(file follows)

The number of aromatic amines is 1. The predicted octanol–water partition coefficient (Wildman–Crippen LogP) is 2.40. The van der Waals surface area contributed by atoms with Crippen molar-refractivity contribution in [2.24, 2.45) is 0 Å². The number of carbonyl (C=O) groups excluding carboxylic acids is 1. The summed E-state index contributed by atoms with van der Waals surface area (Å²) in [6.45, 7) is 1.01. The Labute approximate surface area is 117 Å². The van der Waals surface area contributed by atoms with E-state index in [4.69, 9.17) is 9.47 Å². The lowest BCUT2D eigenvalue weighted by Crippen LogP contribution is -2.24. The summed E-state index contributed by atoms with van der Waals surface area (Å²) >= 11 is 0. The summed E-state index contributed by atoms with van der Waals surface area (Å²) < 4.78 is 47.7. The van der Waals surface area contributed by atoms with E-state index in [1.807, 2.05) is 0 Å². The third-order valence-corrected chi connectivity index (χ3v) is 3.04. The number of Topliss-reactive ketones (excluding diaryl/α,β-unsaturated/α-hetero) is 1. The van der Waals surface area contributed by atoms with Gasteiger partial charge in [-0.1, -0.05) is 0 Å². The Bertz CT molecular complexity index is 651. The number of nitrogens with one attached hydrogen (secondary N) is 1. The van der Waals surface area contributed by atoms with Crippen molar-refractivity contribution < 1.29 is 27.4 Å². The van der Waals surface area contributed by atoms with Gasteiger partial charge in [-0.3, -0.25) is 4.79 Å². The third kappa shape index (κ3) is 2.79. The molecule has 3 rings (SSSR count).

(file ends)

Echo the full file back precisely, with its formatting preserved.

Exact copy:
The number of aromatic amines is 1. The predicted octanol–water partition coefficient (Wildman–Crippen LogP) is 2.40. The van der Waals surface area contributed by atoms with Crippen molar-refractivity contribution in [2.24, 2.45) is 0 Å². The number of carbonyl (C=O) groups excluding carboxylic acids is 1. The summed E-state index contributed by atoms with van der Waals surface area (Å²) in [6.45, 7) is 1.01. The Labute approximate surface area is 117 Å². The van der Waals surface area contributed by atoms with E-state index in [4.69, 9.17) is 9.47 Å². The lowest BCUT2D eigenvalue weighted by Crippen LogP contribution is -2.24. The summed E-state index contributed by atoms with van der Waals surface area (Å²) >= 11 is 0. The summed E-state index contributed by atoms with van der Waals surface area (Å²) < 4.78 is 47.7. The van der Waals surface area contributed by atoms with E-state index in [1.807, 2.05) is 0 Å². The third-order valence-corrected chi connectivity index (χ3v) is 3.04. The number of Topliss-reactive ketones (excluding diaryl/α,β-unsaturated/α-hetero) is 1. The van der Waals surface area contributed by atoms with Gasteiger partial charge in [-0.1, -0.05) is 0 Å². The Bertz CT molecular complexity index is 651. The number of nitrogens with one attached hydrogen (secondary N) is 1. The van der Waals surface area contributed by atoms with Crippen molar-refractivity contribution < 1.29 is 27.4 Å². The van der Waals surface area contributed by atoms with Gasteiger partial charge in [-0.3, -0.25) is 4.79 Å². The third kappa shape index (κ3) is 2.79. The molecule has 3 rings (SSSR count).